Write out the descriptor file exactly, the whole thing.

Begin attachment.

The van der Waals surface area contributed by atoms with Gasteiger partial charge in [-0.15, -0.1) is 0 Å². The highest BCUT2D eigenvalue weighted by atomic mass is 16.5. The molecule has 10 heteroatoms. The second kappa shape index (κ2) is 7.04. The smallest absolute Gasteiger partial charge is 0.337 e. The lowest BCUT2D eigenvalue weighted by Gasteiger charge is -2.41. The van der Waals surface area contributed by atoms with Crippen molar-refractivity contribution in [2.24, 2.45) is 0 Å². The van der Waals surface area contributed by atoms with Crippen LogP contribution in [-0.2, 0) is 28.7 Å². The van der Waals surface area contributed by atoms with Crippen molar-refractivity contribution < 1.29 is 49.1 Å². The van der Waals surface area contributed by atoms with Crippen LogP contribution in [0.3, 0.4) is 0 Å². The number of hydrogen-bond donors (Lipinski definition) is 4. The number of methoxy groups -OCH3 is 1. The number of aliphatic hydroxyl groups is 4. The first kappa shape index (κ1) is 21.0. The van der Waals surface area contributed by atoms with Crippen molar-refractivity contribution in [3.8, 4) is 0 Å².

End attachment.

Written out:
The van der Waals surface area contributed by atoms with Gasteiger partial charge in [-0.15, -0.1) is 0 Å². The highest BCUT2D eigenvalue weighted by atomic mass is 16.5. The molecule has 10 heteroatoms. The second kappa shape index (κ2) is 7.04. The smallest absolute Gasteiger partial charge is 0.337 e. The lowest BCUT2D eigenvalue weighted by Gasteiger charge is -2.41. The van der Waals surface area contributed by atoms with Crippen molar-refractivity contribution in [2.24, 2.45) is 0 Å². The van der Waals surface area contributed by atoms with Crippen LogP contribution in [-0.2, 0) is 28.7 Å². The van der Waals surface area contributed by atoms with Crippen molar-refractivity contribution < 1.29 is 49.1 Å². The van der Waals surface area contributed by atoms with Crippen LogP contribution in [0.3, 0.4) is 0 Å². The number of hydrogen-bond donors (Lipinski definition) is 4. The number of methoxy groups -OCH3 is 1. The number of aliphatic hydroxyl groups is 4. The first kappa shape index (κ1) is 21.0. The van der Waals surface area contributed by atoms with Crippen molar-refractivity contribution in [3.8, 4) is 0 Å².